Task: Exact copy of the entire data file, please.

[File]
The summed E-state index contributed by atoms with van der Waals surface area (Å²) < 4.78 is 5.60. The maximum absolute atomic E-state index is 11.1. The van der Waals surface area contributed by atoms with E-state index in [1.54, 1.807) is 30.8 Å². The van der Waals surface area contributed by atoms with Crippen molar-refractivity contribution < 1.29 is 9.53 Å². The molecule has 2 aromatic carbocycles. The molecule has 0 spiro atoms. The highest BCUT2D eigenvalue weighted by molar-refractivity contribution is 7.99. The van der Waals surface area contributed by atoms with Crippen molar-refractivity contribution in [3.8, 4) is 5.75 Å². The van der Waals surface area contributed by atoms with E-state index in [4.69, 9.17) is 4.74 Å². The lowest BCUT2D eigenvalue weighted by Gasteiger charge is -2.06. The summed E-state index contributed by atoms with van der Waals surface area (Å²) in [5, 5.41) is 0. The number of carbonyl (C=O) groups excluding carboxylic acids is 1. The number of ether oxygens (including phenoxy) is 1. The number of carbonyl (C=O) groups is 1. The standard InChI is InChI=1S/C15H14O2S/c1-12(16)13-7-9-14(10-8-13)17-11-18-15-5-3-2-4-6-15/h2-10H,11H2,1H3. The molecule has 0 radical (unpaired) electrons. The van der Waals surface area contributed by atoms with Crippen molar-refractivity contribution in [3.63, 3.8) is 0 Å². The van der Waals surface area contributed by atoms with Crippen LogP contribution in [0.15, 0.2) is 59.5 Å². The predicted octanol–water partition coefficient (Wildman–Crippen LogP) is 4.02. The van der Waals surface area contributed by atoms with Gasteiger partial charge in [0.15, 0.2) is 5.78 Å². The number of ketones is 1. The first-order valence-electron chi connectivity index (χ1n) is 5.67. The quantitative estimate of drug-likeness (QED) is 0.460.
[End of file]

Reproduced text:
The summed E-state index contributed by atoms with van der Waals surface area (Å²) < 4.78 is 5.60. The maximum absolute atomic E-state index is 11.1. The van der Waals surface area contributed by atoms with E-state index in [1.54, 1.807) is 30.8 Å². The van der Waals surface area contributed by atoms with Crippen molar-refractivity contribution < 1.29 is 9.53 Å². The molecule has 2 aromatic carbocycles. The molecule has 0 spiro atoms. The highest BCUT2D eigenvalue weighted by molar-refractivity contribution is 7.99. The van der Waals surface area contributed by atoms with Crippen molar-refractivity contribution in [3.8, 4) is 5.75 Å². The van der Waals surface area contributed by atoms with E-state index in [4.69, 9.17) is 4.74 Å². The lowest BCUT2D eigenvalue weighted by Gasteiger charge is -2.06. The summed E-state index contributed by atoms with van der Waals surface area (Å²) in [5, 5.41) is 0. The number of carbonyl (C=O) groups excluding carboxylic acids is 1. The number of ether oxygens (including phenoxy) is 1. The number of carbonyl (C=O) groups is 1. The standard InChI is InChI=1S/C15H14O2S/c1-12(16)13-7-9-14(10-8-13)17-11-18-15-5-3-2-4-6-15/h2-10H,11H2,1H3. The molecule has 0 radical (unpaired) electrons. The van der Waals surface area contributed by atoms with Crippen molar-refractivity contribution in [3.63, 3.8) is 0 Å². The van der Waals surface area contributed by atoms with Crippen LogP contribution in [0.15, 0.2) is 59.5 Å². The predicted octanol–water partition coefficient (Wildman–Crippen LogP) is 4.02. The van der Waals surface area contributed by atoms with Gasteiger partial charge in [0.15, 0.2) is 5.78 Å². The number of ketones is 1. The first-order valence-electron chi connectivity index (χ1n) is 5.67. The quantitative estimate of drug-likeness (QED) is 0.460.